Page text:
Um, no thank you! I torture myself with this enough. It continues, "Now come up with just one reason to feel less guilty about the situation."

Well, I did go through treatment and get my addictions under control. 

"Now, reason 2. Reason 3. Reason 4...."

I guess I am doing the best I can right now, in this moment, to take care of myself.
I no longer feel the need to keep my past a secret.
I have learned different ways to show compassion for myself.
I feel a little better already.

Guilt is a difficult emotion for us perfectionists to deal with. When I don't meet my own ridiculous standards, it leads me into a high paced downward spiral of negative emotions. Before I know it, I start feeling guilty for feeling guilty; but that's another post entirely. There is such a thing as healthy guilt, which motivates us to get things done, but this is rarely the type of guilt I experience.

Guilt and eating disorders go hand in hand. The cycle is actually quite simple: by eating something unhealthy or off limits, we feel as if we have done something wrong causing the guilt trip to start.

The final thought I am left with in this chapter is, "You need to work on two fronts simultaneously: identifying what is enough and letting go of inappropriate guilt." This is a new concept for me. Guilt is guilt and I always end up wallowing in it far longer than necessary. If I can stop, allow myself to feel the guilt, like the exercise says, and think rationally about reasons why I should ease up on the guilty feelings, it makes it seem much more manageable. 

I still have some work to do in the feeling guilty department, but this is a great start. Starting to develop reasons why I can allow myself to carry around less of this awful emotion will be a good defense mechanism for the next time I feel my guilt catching up with me. 


Wednesday, February 6, 2013

Dear Body,

One of the most common things I hear about from other people in recovery is the daily debate over whether or not to get on the scale. Luckily, for me, my treatment team does not allow me to see my weight as a way to protect me from having a heart attack. I do have a general idea of where my weight is, but without obsessively weighing myself, that number no longer has power over my entire day.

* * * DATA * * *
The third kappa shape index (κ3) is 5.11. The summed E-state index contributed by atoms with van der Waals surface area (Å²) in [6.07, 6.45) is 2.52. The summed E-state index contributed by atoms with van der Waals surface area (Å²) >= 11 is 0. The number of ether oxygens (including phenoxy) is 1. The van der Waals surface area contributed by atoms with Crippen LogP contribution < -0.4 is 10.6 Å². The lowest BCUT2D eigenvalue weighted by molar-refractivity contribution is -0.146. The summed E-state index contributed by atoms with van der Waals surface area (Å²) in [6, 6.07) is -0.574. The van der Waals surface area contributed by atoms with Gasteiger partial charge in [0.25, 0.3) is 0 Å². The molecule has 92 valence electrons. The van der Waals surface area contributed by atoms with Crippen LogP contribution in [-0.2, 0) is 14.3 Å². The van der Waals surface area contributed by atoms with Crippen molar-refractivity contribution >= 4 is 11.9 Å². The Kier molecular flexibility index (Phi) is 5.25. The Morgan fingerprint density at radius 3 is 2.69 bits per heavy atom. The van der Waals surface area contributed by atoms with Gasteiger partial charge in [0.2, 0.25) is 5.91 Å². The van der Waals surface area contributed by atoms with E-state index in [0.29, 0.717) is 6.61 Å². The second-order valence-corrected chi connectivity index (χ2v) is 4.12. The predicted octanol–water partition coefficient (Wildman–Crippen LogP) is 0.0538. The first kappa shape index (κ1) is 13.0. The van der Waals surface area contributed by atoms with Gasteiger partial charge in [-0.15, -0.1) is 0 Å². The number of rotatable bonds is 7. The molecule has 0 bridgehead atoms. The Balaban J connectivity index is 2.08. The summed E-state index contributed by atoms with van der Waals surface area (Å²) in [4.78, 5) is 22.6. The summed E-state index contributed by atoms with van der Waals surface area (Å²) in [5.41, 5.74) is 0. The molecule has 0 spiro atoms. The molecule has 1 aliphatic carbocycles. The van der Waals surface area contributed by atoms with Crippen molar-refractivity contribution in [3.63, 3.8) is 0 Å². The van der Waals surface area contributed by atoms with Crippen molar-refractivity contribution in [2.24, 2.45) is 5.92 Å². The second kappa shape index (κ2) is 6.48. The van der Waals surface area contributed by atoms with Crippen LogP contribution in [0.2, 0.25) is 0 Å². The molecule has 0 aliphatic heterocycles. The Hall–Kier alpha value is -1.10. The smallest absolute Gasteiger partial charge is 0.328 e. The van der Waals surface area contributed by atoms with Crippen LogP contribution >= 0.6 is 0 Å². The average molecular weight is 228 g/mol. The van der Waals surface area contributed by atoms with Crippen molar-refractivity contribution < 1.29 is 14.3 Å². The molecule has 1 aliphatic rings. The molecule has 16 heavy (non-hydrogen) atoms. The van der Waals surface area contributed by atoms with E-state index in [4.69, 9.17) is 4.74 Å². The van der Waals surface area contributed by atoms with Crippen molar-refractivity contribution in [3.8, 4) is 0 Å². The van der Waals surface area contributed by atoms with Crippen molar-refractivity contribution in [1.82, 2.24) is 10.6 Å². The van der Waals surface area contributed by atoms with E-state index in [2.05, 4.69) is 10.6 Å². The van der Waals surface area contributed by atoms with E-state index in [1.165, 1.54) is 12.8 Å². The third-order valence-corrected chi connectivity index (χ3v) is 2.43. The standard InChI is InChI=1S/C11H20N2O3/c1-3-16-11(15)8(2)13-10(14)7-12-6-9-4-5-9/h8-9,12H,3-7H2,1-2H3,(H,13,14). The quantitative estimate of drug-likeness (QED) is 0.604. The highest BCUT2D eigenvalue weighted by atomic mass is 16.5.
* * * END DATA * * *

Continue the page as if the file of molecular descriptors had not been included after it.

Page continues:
Thinking back to when I had a daily ritual of weighing myself, I quickly understand why that was never a good idea. No matter what the number on the scale said, it wasn't good enough. There were way too many mornings I spent crying on my bathroom floor because my eating disorder told me that number was not where it was supposed to be. Even during the days when my weight reached an all time low, I still gave into those self destructive thoughts. 

Body image is an extremely touchy subject among those with eating disorders. One strategy that has helped me on some of my worst body image days (except wearing my brother's shorts) is to pull out a letter I wrote to my body in treatment. Like many of the things we do to boost self esteem, this might sound a little cooky, but trust me it does work. Here's a sample of that letter:

Dear Body,

Words cannot express how sorry I am for the things I have put you through over the past few years. I used, starved, neglected, betrayed, ignored, and took advantage of you for far too long. Even though I put you through this torture and almost completely destroyed you, you still stood by my side. You have given me a second chance to take care of you; I don't plan on letting you down this time. 

You truly amaze me. There are so many wonderful things that you continue to do for me even though I still put you down with negative, hateful self-talk. For so long I chose to deprive you as a way to be good enough for everyone else. I'm so sorry. No matter how low I let that number on the scale get, it still brought me down. I refuse to that that number dictate our relationship ever again.

Without you I would not have the opportunity to live my life; plain and simple. You have given me the foundation I need to do everything I could ever dream of with my life. Most days I struggle to forgive myself for causing you so much pain.

Even though I sometimes get caught up in Hollywood's idea of perfection- you are perfect. I love the things that you do and the gift that you are. Thanks for giving me a second chance to take care of you. After years of self hatred- I'm done! You deserve much better than that. Let's give this another shot and finally start a healthy relationship with one another.

I love you,

For such a long time I had an unrealistic belief that weight gain is the equivalent of weakness and lack of self control; that number on the scale was the only way to demonstrate strength. I allowed the scale to shatter my relationship with my body. 

My advice for the day is, if you still own a scale- GET RID OF IT. Even better, destroy that stupid thing somehow. Run it over with your car, hit it with a sledge hammer, or throw it it in a river; it really doesn't matter how you destroy it, as long as it has meaning. Remembering all of the things our body does for us every single day is a really simple reminder to take care of it.